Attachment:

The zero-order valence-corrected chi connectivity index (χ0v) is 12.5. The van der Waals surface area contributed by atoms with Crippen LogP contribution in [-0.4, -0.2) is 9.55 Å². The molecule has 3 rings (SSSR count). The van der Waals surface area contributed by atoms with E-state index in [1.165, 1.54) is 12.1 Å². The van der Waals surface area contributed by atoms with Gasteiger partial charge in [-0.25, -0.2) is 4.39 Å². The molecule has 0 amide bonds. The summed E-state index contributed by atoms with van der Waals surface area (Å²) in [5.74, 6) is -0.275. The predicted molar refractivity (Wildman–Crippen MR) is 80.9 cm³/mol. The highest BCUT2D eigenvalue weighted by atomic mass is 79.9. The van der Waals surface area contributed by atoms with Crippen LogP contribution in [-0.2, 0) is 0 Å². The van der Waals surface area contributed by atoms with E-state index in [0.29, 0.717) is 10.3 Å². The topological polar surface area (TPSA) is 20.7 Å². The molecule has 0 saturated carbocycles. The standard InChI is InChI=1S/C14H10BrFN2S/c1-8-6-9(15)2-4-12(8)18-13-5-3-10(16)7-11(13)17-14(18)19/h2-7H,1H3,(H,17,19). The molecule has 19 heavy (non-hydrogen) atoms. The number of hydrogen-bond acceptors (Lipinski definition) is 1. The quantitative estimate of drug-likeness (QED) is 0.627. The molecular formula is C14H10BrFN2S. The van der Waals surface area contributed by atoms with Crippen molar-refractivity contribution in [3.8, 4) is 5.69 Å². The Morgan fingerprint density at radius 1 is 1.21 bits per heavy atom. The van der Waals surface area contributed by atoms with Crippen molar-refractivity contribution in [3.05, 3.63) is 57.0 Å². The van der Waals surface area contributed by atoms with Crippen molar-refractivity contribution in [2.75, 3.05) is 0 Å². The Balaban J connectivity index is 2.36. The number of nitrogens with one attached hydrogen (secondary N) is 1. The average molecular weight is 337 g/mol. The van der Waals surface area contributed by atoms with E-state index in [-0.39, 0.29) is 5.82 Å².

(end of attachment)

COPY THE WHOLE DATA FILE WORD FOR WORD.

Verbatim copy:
The zero-order valence-corrected chi connectivity index (χ0v) is 12.5. The van der Waals surface area contributed by atoms with Crippen LogP contribution in [-0.4, -0.2) is 9.55 Å². The molecule has 3 rings (SSSR count). The van der Waals surface area contributed by atoms with E-state index in [1.165, 1.54) is 12.1 Å². The van der Waals surface area contributed by atoms with Gasteiger partial charge in [-0.25, -0.2) is 4.39 Å². The molecule has 0 amide bonds. The summed E-state index contributed by atoms with van der Waals surface area (Å²) in [5.74, 6) is -0.275. The predicted molar refractivity (Wildman–Crippen MR) is 80.9 cm³/mol. The highest BCUT2D eigenvalue weighted by atomic mass is 79.9. The van der Waals surface area contributed by atoms with Crippen LogP contribution in [-0.2, 0) is 0 Å². The van der Waals surface area contributed by atoms with E-state index in [0.29, 0.717) is 10.3 Å². The topological polar surface area (TPSA) is 20.7 Å². The molecule has 0 saturated carbocycles. The standard InChI is InChI=1S/C14H10BrFN2S/c1-8-6-9(15)2-4-12(8)18-13-5-3-10(16)7-11(13)17-14(18)19/h2-7H,1H3,(H,17,19). The molecule has 19 heavy (non-hydrogen) atoms. The number of hydrogen-bond acceptors (Lipinski definition) is 1. The quantitative estimate of drug-likeness (QED) is 0.627. The molecular formula is C14H10BrFN2S. The van der Waals surface area contributed by atoms with Crippen molar-refractivity contribution in [3.8, 4) is 5.69 Å². The Morgan fingerprint density at radius 1 is 1.21 bits per heavy atom. The van der Waals surface area contributed by atoms with Crippen molar-refractivity contribution in [3.05, 3.63) is 57.0 Å². The van der Waals surface area contributed by atoms with Crippen molar-refractivity contribution in [2.75, 3.05) is 0 Å². The Balaban J connectivity index is 2.36. The number of nitrogens with one attached hydrogen (secondary N) is 1. The average molecular weight is 337 g/mol. The van der Waals surface area contributed by atoms with E-state index in [-0.39, 0.29) is 5.82 Å².